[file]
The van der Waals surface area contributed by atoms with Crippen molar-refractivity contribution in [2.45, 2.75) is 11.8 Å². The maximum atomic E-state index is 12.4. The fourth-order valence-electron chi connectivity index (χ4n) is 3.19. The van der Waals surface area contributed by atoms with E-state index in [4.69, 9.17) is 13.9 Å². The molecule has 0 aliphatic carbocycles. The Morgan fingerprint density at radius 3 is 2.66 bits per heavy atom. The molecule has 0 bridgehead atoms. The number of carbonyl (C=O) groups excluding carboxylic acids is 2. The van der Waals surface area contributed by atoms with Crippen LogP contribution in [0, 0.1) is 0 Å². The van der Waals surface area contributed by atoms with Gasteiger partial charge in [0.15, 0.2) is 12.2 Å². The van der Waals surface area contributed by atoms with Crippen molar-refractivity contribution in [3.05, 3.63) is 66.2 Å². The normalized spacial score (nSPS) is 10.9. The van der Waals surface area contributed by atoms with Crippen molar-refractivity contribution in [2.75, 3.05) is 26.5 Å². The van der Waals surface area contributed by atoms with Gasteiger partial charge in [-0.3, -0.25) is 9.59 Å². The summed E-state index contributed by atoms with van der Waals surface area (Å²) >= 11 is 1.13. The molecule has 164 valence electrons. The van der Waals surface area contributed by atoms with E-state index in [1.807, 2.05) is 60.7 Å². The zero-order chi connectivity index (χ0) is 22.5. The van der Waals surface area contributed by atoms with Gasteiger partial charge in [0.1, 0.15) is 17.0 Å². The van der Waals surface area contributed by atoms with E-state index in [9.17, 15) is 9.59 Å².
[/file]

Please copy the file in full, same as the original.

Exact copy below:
The van der Waals surface area contributed by atoms with Crippen molar-refractivity contribution in [2.45, 2.75) is 11.8 Å². The maximum atomic E-state index is 12.4. The fourth-order valence-electron chi connectivity index (χ4n) is 3.19. The van der Waals surface area contributed by atoms with E-state index in [4.69, 9.17) is 13.9 Å². The molecule has 0 aliphatic carbocycles. The Morgan fingerprint density at radius 3 is 2.66 bits per heavy atom. The molecule has 0 bridgehead atoms. The number of carbonyl (C=O) groups excluding carboxylic acids is 2. The van der Waals surface area contributed by atoms with Crippen LogP contribution in [0, 0.1) is 0 Å². The van der Waals surface area contributed by atoms with Gasteiger partial charge in [0.15, 0.2) is 12.2 Å². The van der Waals surface area contributed by atoms with Crippen molar-refractivity contribution in [3.05, 3.63) is 66.2 Å². The normalized spacial score (nSPS) is 10.9. The van der Waals surface area contributed by atoms with Crippen molar-refractivity contribution in [2.75, 3.05) is 26.5 Å². The van der Waals surface area contributed by atoms with Gasteiger partial charge in [-0.3, -0.25) is 9.59 Å². The summed E-state index contributed by atoms with van der Waals surface area (Å²) >= 11 is 1.13. The molecule has 164 valence electrons. The van der Waals surface area contributed by atoms with E-state index in [1.807, 2.05) is 60.7 Å². The zero-order chi connectivity index (χ0) is 22.5. The van der Waals surface area contributed by atoms with Gasteiger partial charge in [0.1, 0.15) is 17.0 Å². The van der Waals surface area contributed by atoms with E-state index in [9.17, 15) is 9.59 Å².